Religion brings together everything we have outlined about general rules. Four kinds of general rules: extensive and corrective rules of passions and knowledge.
Two poles of “religious feeling” (source in passions but is not itself a passion)
polytheism qualities of passions: diverse and irreducible
theism modes of association: unity of nature
(which resemblance/causality guarantee)
Religion is, in each of these cases, a system of extensive rules; not naturally determined but a subject of historical study. Polytheistic gods: extension/reflection of passions; their heaven is our imagination…this is characteristic of extensive rule b/c it confuses essential and accidental. Such confusion defines superstition and idolatry.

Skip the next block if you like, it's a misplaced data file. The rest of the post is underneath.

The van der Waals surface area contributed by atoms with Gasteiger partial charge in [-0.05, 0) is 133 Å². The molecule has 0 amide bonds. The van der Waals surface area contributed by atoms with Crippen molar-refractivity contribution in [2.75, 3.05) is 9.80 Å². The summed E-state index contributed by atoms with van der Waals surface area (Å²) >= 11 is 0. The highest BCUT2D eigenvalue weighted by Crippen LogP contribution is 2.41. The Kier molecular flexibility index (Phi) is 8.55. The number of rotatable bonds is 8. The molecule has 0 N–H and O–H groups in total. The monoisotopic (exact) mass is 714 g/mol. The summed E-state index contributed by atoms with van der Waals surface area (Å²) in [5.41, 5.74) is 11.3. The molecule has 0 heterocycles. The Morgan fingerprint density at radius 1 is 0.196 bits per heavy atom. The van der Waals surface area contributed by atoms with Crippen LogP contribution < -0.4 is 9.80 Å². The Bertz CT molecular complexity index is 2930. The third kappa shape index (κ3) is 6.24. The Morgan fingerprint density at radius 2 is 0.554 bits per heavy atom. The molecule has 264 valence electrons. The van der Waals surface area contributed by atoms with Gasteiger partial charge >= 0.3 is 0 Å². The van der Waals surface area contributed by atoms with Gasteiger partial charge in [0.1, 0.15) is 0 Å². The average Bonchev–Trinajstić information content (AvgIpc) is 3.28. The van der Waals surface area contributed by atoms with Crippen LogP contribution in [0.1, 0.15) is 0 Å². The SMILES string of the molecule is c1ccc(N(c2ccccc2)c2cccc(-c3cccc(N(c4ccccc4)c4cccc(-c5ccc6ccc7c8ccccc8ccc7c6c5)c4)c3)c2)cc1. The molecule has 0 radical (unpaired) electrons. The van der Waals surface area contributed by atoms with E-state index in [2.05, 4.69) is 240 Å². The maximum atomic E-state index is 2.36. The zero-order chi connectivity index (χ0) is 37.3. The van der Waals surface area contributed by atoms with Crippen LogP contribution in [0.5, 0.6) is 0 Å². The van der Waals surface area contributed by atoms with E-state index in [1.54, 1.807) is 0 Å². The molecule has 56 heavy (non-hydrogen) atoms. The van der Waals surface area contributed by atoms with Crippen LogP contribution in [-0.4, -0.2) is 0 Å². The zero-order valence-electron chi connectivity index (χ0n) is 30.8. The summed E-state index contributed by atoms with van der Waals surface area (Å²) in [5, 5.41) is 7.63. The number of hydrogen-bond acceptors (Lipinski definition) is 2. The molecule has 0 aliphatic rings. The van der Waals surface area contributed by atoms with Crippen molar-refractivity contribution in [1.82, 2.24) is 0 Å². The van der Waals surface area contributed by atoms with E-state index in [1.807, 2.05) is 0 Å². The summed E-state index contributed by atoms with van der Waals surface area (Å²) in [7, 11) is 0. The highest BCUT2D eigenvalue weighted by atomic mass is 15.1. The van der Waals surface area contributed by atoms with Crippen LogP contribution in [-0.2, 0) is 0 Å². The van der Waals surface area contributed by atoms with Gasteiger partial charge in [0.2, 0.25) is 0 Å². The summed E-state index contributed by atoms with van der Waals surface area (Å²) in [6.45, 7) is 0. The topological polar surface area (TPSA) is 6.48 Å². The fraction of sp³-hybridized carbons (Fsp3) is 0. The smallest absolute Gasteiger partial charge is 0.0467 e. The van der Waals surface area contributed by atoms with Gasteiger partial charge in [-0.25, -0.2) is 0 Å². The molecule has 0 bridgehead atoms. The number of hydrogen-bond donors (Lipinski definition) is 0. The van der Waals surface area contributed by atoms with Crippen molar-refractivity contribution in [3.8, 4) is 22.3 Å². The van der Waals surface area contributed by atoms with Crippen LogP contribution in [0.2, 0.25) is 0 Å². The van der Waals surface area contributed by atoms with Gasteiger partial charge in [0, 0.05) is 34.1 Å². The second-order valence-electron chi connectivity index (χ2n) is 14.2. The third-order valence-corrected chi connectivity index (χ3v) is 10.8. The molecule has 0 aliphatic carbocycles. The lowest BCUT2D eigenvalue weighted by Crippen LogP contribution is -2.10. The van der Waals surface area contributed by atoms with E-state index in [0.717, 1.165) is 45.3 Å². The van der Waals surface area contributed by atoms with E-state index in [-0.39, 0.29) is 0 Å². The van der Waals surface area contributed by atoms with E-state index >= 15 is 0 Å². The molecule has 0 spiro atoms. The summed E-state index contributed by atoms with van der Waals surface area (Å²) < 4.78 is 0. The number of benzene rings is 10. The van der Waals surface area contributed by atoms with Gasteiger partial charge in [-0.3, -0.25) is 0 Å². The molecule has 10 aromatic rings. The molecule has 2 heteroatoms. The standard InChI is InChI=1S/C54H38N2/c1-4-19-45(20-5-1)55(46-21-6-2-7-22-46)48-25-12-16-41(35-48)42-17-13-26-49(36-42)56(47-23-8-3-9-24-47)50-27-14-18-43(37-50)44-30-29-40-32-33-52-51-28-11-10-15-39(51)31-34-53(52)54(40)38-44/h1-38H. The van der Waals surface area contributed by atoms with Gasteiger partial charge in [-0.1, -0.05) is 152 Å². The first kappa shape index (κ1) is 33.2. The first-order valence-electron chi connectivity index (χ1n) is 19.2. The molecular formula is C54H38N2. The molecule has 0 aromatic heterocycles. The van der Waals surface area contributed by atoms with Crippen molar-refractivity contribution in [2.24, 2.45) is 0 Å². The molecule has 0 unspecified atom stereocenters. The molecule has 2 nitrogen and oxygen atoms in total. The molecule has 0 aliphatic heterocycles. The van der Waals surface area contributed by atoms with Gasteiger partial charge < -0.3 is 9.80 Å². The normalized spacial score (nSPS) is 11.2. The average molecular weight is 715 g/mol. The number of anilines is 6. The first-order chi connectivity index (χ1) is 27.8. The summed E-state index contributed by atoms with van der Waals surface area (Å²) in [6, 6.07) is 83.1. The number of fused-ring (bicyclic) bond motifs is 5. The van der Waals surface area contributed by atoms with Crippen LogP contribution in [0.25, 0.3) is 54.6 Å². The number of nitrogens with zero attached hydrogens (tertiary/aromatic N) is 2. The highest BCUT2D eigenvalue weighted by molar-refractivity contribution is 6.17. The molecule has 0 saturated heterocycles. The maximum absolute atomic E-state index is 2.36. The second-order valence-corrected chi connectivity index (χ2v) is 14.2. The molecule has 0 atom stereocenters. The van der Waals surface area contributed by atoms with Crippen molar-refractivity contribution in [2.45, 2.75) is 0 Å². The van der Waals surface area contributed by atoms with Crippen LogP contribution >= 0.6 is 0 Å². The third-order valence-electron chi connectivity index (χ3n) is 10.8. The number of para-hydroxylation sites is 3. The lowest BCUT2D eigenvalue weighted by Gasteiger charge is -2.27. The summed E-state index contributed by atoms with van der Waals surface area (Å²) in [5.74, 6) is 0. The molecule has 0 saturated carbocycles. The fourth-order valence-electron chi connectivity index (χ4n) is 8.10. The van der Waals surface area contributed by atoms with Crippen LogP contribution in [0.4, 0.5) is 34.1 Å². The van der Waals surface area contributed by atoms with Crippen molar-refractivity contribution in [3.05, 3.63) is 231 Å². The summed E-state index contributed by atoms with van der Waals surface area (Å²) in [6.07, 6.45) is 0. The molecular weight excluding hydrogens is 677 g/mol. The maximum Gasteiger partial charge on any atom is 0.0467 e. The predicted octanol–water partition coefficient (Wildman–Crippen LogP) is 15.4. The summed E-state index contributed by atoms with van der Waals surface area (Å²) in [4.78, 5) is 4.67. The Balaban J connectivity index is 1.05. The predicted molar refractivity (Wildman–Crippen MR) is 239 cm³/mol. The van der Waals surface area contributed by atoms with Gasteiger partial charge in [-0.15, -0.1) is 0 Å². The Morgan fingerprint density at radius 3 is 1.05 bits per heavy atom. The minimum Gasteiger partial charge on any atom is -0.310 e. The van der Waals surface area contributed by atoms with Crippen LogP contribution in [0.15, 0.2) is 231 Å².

Idolaters: people of artificial lives, making essence out of extraordinary – “Such souls throw themselves voluntarily into criminal adventures, because their common denominator is that moral acts are not enough for them. Morality is joyless – after all, morality is not picturesque; prestige belongs to vice…” (74).
Theism: also system of extensive rules, but extension is an affair of knowledge; religion is an overstride of the imagination/fiction/simulacrum of belief. Repetition via language (not observation), proof of God based on analogy or causality (all of which is fictitious). Remedies lack by invoking unknown effects, future life especially.